If you’re willing to pay more money for a high end, trendy brand computer, what else are you willing to pay more for? Orbitz says hotel rooms. According to a WSJ article, Orbitz says that Mac users pay roughly 30% more for hotel bookings than PC users, which averages out to be $20 to $30 [...]
If you’re willing to pay more money for a high end, trendy brand computer, what else are you willing to pay more for?
Orbitz says hotel rooms.
According to a WSJ article, Orbitz says that Mac users pay roughly 30% more for hotel bookings than PC users, which averages out to be $20 to $30 more per night. They also say that Mac users are 40% more likely to book four or five star hotels. Making use of this data, Orbitz has begun showing Mac users more expensive accommodation options than they do PC users.
As claimed by Orbitz CEO Barney Harford:
However, just as Mac users are willing to pay more for higher end computers, at Orbitz we’ve seen that Mac users are 40% more likely to book 4 or 5 star hotels as compared to PC users, and that just one of many factors that determine which hotels to recommend a given customer as part of our efforts to show customers the most relevant hotels possible.
So far, it’s been cited that Orbitz’s biggest competitors have not yet started using their user’s computer type as a metric in their pricing algorithms, but I would not doubt that they may start doing so in the future given the stats:
“Apple users already stand out as big spenders,” the WSJ article continued. People shopping on iPads have a tendency to place larger orders than those using laptops or desktops, Shop.org admitted. Apple brand smartphone users also tend to outspend shoppers on Androids or BlackBerrys, “accounting for half of all mobile purchases.”
In the virtual world everyone is a demographic, everyone is ranked and filed, everyone is marketed to in accordance to where they’ve shown themselves to stand socially, politically, and economically. If you match the demographic that you’re thrust into, great; if not, you’re going to find yourself in a compromising position when it comes to browsing the internet. Apple product users tend to be bigger online spenders than users on other brand devices, so if don’t want to be put into this category and get shown higher priced options, don’t shop or book hotels, flights etc . . .on a Mac or any other Apple product.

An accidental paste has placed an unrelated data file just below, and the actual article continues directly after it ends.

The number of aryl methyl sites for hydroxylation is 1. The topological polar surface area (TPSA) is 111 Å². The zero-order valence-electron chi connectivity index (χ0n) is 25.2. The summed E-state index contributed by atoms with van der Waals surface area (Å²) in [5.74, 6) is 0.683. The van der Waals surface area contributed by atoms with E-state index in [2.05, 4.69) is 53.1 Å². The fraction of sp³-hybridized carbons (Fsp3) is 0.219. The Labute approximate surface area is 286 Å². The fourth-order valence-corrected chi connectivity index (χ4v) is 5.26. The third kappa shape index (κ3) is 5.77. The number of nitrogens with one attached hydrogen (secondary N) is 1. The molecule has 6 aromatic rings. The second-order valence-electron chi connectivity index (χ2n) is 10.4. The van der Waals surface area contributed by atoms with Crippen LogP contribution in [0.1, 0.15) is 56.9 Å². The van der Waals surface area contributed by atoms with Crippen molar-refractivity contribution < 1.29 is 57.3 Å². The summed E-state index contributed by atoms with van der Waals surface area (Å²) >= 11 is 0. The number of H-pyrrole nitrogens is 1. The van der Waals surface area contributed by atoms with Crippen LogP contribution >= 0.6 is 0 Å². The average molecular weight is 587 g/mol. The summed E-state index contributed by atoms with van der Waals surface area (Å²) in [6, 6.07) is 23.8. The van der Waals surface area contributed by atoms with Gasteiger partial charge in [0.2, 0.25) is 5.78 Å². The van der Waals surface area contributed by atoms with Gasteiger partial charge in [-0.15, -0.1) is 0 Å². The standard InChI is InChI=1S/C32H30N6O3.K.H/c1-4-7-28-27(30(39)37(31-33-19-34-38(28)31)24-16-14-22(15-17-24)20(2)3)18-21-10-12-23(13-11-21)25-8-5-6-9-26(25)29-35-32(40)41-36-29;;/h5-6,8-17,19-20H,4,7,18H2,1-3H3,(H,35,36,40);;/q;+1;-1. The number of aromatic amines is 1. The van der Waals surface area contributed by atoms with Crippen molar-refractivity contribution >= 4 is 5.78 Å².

In this age of predictive analytics it is my impression that many other large online retailers and travel industry brokers are going to get into the act and try to suck as much money out of the “deeper pockets” that Apple users have statistically been shown to have. Why wouldn’t they? This is the cost of status in the digital era: if you show that you can spend money luxuriously (such as buying a higher priced brand computer or booking higher priced hotel rooms) you may soon be baited with more expensive options on every corner of the internet.
For extreme budget travelers, this is yet another reason to not travel with a Mac.
About the Author: VBJ
I am the founder and editor of Vagabond Journey. I’ve been traveling the world since 1999, through 90 countries. I am the author of the book, Ghost Cities of China and have written for The Guardian, Forbes, Bloomberg, The Diplomat, the South China Morning Post, and other publications. VBJ has written 3679 posts on Vagabond Journey. Contact the author.
VBJ is currently in: Papa Bay, Hawaii
August 19, 2012, 11:51 pm
Wade, you’re on a roll against MAC theses days! Did you had a particularly annoyingly-long-and-pointless argument with a Macintoy user recently or what?
August 20, 2012, 2:43 am
I was reading your article about Should I Publish Prices of Hotels at http://www.vagabondjourney.com/should-i-publish-prices-of-hotels/ and I wonder if smart hoteliers haven’t already been incorporating this into their pricing strategies?
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